Gold prices are up more than 11% since bottoming last December. Their gains last week took the gold market right up to its 50-week moving average. In 2015, attempted rallies reversed at the 50-week moving average. Could this level once again serve as a barrier to further price advances?
Either way, long-term gold bulls shouldn't sweat this particular technical level. Major bull markets need to pull back and reconsolidate periodically.
Whether that starts happening this week, or later on at higher price levels, a downturn of some magnitude is inevitable.
One indicator that may be pointing toward a pullback sooner rather than later is the negative divergence in gold mining stocks which are often leading indicators for the yellow metal.
Despite gold spot prices rallying along with the broader U.S. equity market last week, the HUI Gold BUGS (Basket of Unhedged Gold Stocks) Index fell by 3.8%. That suggests that some big institutional speculators are turning bearish on gold near term.
If you're looking to accumulate bullion, a pullback should be welcomed as an opportunity to get in at lower levels. Long-term bulls will not want to see anything as severe as the drawdown that occurred in the second half of 2016, however. They will be looking for any coming correction to bottom out above the $1,125/oz low hit in December.
Higher highs and higher lows characterize a major bull market. The December 2016 low was a higher low than the one from 2015. A higher high will occur when gold prices can move above $1,375. At that point, the public might start taking notice of precious metals markets – which so far this year have been overshadowed by the series of record highs in the U.S. stock market.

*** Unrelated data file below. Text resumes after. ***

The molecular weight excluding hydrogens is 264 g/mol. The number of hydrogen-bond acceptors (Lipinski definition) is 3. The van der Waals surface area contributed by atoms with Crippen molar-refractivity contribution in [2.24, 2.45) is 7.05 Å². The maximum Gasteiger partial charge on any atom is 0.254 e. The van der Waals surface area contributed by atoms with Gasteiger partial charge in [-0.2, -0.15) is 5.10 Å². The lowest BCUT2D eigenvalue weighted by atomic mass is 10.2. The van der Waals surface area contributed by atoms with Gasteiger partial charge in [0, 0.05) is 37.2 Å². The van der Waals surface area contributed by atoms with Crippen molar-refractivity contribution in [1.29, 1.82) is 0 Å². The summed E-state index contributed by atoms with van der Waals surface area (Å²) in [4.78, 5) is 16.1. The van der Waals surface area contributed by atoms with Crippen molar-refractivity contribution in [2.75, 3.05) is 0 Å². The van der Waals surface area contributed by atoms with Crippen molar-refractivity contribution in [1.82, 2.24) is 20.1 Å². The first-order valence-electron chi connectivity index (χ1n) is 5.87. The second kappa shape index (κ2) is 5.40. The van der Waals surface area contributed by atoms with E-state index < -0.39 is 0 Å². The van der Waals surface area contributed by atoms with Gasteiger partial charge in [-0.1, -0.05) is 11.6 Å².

President Donald Trump has taken credit for the rally in stocks. His vows to cut taxes and regulations have, no doubt, driven buying by investors.
Over the weekend, Trump sent out this tweet: "Great optimism for future of U.S. business, AND JOBS, with the DOW having an 11th straight record close. Big tax & regulation cuts coming!"
Trump also wants a weaker dollar to help boost U.S. manufacturing. That could put him in conflict with the Janet Yellen Fed if it moves to raise interest rates.
Trump will have the opportunity to appoint multiple new members to the Federal Reserve Board. It's one of the reasons why top financial and geopolitical analyst Jim Rickards is so bullish on gold.
"If Trump follows through on the logic of the cheaper dollar, he's going to appoint doves to the Board. The market's going to get the signal immediately and the price of gold is going to soar," Rickards said in a recent Money Metals podcast interview. "We've got some very short run headwinds, maybe between now and April, but for certainly the second half, even the last three quarters of the year, I'm extremely bullish on gold."
There will be some bumps along the way. But those who hang on tight for the ride in gold and silver markets stand to be rewarded.